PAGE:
Markets got off to a blistering start in January, reminding us just how quickly the mood can change in this uncertain investing environment. News of positive global economic developments boosted investor sentiment across the board, benefitting both shares and bonds as expectations of future rate hikes recoiled on the back of inflation slowing quicker than expected.
A more optimistic outlook for Europe – which averted an energy crisis thanks to a mild winter – and the reopening of the Chinese economy added to fervour. We remain somewhat sceptical at the sustainability of the rally, and have already seen some pull back in February.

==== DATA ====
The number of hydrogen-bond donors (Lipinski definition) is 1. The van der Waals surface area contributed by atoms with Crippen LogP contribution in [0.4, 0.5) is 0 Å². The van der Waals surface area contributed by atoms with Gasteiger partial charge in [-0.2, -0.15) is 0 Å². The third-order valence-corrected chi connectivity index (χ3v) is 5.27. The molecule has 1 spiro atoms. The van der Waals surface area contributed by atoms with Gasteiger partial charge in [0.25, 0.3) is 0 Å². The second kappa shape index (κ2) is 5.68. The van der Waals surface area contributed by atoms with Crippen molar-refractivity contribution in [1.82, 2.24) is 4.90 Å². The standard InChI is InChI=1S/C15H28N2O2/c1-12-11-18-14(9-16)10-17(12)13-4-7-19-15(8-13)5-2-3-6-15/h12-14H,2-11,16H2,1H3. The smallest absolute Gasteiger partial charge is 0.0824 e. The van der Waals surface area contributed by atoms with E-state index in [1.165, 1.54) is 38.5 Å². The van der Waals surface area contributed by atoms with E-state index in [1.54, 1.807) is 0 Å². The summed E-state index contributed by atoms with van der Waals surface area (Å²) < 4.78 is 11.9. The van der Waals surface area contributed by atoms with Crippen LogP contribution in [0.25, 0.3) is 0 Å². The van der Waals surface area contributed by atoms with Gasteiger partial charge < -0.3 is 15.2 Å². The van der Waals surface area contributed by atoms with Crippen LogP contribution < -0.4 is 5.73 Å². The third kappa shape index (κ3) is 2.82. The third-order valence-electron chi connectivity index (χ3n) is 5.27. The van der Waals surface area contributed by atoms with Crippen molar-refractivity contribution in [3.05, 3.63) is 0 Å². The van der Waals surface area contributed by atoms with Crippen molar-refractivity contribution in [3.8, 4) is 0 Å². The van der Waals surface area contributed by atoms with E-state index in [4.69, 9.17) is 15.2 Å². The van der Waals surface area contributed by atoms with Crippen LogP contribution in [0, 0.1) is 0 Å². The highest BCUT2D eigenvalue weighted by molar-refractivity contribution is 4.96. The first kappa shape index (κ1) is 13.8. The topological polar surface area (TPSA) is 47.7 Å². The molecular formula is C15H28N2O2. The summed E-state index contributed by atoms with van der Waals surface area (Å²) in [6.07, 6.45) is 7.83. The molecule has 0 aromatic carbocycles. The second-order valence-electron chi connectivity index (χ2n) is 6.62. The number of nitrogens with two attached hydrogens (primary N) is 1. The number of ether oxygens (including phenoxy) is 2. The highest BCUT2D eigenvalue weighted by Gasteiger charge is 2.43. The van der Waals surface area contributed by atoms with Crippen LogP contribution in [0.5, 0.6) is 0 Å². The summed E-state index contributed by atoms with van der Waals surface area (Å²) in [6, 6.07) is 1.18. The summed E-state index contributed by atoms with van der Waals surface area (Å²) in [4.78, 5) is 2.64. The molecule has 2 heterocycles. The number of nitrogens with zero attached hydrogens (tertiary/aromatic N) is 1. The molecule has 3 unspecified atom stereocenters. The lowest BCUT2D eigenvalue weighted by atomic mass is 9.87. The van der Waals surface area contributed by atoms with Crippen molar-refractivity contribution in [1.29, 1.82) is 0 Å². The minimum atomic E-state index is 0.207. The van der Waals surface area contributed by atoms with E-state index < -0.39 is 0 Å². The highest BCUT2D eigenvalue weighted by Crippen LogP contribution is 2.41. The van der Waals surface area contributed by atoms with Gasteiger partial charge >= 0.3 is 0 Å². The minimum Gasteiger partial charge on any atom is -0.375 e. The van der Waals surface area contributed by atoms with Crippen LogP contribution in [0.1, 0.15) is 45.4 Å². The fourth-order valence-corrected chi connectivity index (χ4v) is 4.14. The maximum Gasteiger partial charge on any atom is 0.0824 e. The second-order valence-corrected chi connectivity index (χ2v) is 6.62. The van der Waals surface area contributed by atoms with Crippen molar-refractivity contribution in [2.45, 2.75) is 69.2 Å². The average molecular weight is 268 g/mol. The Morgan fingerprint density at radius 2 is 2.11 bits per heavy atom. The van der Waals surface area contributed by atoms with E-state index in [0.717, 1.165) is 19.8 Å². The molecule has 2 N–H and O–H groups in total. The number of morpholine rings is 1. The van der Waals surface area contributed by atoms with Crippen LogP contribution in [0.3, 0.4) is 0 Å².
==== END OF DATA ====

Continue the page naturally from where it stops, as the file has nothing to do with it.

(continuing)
Despite recent optimism, economic indicators continue to present a more nuanced picture, with opposing forces which could sway markets in either direction. However, the recent ‘mini-boom’ in asset prices suggests that most investors remain laser-focused on a single factor: inflation.
As we continue to see evidence of prices trending downward, investor sentiment has seen a major improvement. However, it is perhaps too early to call a victory over inflation. The parts of inflation that are a worry are those linked to the labour market and wages, which are reflected in the price of services. There has been little change here to warrant expectation that interest rates will be cut in 2023. The current market dynamics are reminiscent of the 2000-2001 episode, where the prices of shares moved in the opposite direction to bond yields; in other words, both share and bond prices moved in the same direction. This is bad news for diversification, but something we have to deal with when inflation and interest rates are the primary concern for markets.